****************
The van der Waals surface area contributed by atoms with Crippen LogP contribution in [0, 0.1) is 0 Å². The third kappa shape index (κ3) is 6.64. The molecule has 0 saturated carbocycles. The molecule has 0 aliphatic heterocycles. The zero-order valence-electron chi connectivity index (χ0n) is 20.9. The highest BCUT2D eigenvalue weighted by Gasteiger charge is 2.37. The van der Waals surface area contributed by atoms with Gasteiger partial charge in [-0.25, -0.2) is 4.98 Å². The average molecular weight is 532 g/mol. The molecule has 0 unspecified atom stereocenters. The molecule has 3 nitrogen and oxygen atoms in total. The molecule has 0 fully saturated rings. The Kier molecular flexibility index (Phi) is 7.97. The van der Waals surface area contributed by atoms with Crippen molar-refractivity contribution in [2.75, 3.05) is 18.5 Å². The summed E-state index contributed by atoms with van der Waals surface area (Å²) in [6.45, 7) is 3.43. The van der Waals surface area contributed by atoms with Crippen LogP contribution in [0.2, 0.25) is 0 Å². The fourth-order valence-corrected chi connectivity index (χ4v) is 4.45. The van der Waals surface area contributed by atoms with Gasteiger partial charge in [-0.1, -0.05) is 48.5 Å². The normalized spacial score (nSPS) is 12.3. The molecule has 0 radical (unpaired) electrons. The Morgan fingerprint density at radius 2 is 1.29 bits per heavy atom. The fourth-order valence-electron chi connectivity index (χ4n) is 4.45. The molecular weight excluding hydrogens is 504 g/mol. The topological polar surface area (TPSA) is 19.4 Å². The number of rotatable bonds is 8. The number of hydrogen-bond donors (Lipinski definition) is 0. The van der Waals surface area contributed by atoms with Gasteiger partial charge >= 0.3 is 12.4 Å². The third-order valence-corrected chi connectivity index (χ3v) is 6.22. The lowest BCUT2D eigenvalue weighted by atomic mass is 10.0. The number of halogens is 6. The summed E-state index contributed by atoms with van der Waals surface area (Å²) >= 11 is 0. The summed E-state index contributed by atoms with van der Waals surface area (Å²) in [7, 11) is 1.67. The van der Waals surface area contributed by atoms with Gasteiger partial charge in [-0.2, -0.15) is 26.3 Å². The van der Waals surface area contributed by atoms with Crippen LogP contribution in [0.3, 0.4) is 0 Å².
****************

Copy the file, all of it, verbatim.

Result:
The van der Waals surface area contributed by atoms with Crippen LogP contribution in [0, 0.1) is 0 Å². The third kappa shape index (κ3) is 6.64. The molecule has 0 saturated carbocycles. The molecule has 0 aliphatic heterocycles. The zero-order valence-electron chi connectivity index (χ0n) is 20.9. The highest BCUT2D eigenvalue weighted by Gasteiger charge is 2.37. The van der Waals surface area contributed by atoms with Gasteiger partial charge in [-0.25, -0.2) is 4.98 Å². The average molecular weight is 532 g/mol. The molecule has 0 unspecified atom stereocenters. The molecule has 3 nitrogen and oxygen atoms in total. The molecule has 0 fully saturated rings. The Kier molecular flexibility index (Phi) is 7.97. The van der Waals surface area contributed by atoms with Crippen molar-refractivity contribution in [2.75, 3.05) is 18.5 Å². The summed E-state index contributed by atoms with van der Waals surface area (Å²) in [6.45, 7) is 3.43. The van der Waals surface area contributed by atoms with Crippen LogP contribution in [0.2, 0.25) is 0 Å². The fourth-order valence-corrected chi connectivity index (χ4v) is 4.45. The van der Waals surface area contributed by atoms with Gasteiger partial charge in [-0.1, -0.05) is 48.5 Å². The normalized spacial score (nSPS) is 12.3. The molecule has 0 radical (unpaired) electrons. The Morgan fingerprint density at radius 2 is 1.29 bits per heavy atom. The fourth-order valence-electron chi connectivity index (χ4n) is 4.45. The molecular weight excluding hydrogens is 504 g/mol. The topological polar surface area (TPSA) is 19.4 Å². The number of rotatable bonds is 8. The number of hydrogen-bond donors (Lipinski definition) is 0. The van der Waals surface area contributed by atoms with Gasteiger partial charge >= 0.3 is 12.4 Å². The third-order valence-corrected chi connectivity index (χ3v) is 6.22. The lowest BCUT2D eigenvalue weighted by atomic mass is 10.0. The number of halogens is 6. The summed E-state index contributed by atoms with van der Waals surface area (Å²) >= 11 is 0. The summed E-state index contributed by atoms with van der Waals surface area (Å²) in [7, 11) is 1.67. The van der Waals surface area contributed by atoms with Gasteiger partial charge in [-0.2, -0.15) is 26.3 Å². The van der Waals surface area contributed by atoms with Crippen LogP contribution in [0.3, 0.4) is 0 Å².